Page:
Certainly China’s exports are increasing to most regions of the world. But what makes this trade different is the sheer numbers of people involved. In the small city of Yiwu, a four-hour drive from Shanghai, there is a virtual Arab market. The city receives 200,000 Arab visitors every year. They come to buy the cheap consumer goods so popular with households back home. It helps that China unofficially relaxed its visa policy during the past decade. Whereas many Arab traders found themselves locked out of the West after 2001, they found it relatively easy to visit China. Just a few years ago, it took the average Egyptian trader 18 days to receive a visa to visit the United States. It took just one day to receive a visa to visit China. There are also 200,000 Chinese in Dubai, making it, according to the Chinese press, the largest non-permanent Chinese community abroad. There are fewer found in the rest of the region owing to the restrictions on the ability of foreigners to sell retail in the Middle East. But they are present nonetheless, from Algiers to Sana’a, and are contributing to the rise in trade flows.

Islam also plays a role. China has, officially, 20 million Muslim. While relations between the Uyghur and the Chinese government are poor, the Uyghur account for just eight million of the 20 million. The Hui account for 10 million and their relations with the government are far better. Indeed, the Hui are represented at all levels of government, including the Foreign Ministry. The Hui also study Arabic at what are effectively religious schools. Some then use their studies to work as translators for the Arab traders in Yiwu, and other cities across the country. Indeed, there are 1,000 Arabic-speaking translators working in Yiwu alone. Many also work for the Chinese companies in the Middle East.

The lesson is that China’s rise in the Middle East is as much about commercial as political interests. And that makes it important to use a different toolkit in analyzing its growing influence in the region. Yemen offers a good illustration of this point. The Western powers are concerned that Yemen is emerging as a base for extremists. China, by contrast, worries that if Yemen imploded, it would mean that China’s container ships and oil tankers must squeeze between two failed states — Somalia to the south and Yemen to the north. Yet, China’s interests in Yemen often go unnoticed because they lie outside the usual analytical framework that focuses on politics rather than economics. Indeed, it is rarely observed that China is building offices for the Yemeni Foreign Ministry or that the government recently closed down a series of Chinese massage parlors in the country’s capital.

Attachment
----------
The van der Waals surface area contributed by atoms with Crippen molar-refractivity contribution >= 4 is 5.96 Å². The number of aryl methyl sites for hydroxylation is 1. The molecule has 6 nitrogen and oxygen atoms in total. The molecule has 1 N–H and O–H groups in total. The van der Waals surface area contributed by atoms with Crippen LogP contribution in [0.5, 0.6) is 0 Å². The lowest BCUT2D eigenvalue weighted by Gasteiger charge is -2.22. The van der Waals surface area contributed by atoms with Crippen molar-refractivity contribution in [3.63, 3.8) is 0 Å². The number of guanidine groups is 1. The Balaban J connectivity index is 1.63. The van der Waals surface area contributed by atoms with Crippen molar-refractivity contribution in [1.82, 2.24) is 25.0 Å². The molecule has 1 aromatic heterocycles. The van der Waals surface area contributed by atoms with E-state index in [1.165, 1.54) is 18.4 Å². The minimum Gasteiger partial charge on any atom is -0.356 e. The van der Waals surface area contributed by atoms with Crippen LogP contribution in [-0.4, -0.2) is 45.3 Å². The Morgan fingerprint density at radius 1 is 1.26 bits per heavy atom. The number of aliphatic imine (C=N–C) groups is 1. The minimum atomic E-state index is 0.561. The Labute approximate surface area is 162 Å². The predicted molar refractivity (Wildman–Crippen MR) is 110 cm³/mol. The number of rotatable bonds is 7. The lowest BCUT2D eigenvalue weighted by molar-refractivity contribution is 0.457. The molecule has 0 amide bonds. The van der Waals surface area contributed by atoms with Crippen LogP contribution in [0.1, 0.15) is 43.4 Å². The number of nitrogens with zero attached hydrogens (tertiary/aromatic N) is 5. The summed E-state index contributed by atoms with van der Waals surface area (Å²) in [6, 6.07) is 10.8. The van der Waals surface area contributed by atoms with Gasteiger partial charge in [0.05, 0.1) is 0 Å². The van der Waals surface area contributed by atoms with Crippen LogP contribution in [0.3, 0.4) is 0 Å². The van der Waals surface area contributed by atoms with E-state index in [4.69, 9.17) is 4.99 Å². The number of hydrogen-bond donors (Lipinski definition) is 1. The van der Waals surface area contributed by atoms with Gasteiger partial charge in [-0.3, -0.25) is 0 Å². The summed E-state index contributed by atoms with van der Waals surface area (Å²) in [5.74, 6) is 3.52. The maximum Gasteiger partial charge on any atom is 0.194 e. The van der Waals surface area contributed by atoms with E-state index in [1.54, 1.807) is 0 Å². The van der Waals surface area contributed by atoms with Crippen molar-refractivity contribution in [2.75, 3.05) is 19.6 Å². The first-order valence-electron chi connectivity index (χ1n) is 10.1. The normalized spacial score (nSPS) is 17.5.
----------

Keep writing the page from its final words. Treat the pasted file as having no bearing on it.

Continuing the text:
A similar analysis can be applied to Iran. How so? China’s web of commercial interests in the rest of the Middle East is a restraint on its support for Iran. In short, a nuclear Iran and regional arms race would be bad for business. And Chinese academics have signalled that Iran’s unpredictable behaviour is challenging China’s relations with its other regional partners, especially Israel and Saudi Arabia. While China may not agree to sanctions easily, its support for Iran is often overstated, and the idea of a non-nuclear Iran with still strained relations with the United States is not an unattractive outcome for China’s leadership.

China’s commercial presence in the gulf has grown far more rapidly than its military presence — it started with traders, but increasingly includes banks and construction companies. It is also inevitable that the country’s military presence will also grow. Yet, it was popularly assumed that this required the creation of a blue-water navy and so would take time.  However, Somali pirates appear to have accelerated the schedule and provided the Chinese navy with an excuse to expand its military activities in the region. Yemen might yet offer a similar excuse. The visit by Chinese warships is a far cry from Admiral Zheng He’s treasure ships, but it nonetheless point to a new phase in China’s relationship with the Gulf.

Ben Simpfendorfer is chief China economist for the Royal Bank of Scotland. He is also author of "The New Silk Road: How A Rising Arab World Is Turning Away From The West And Rediscovering China." He blogs at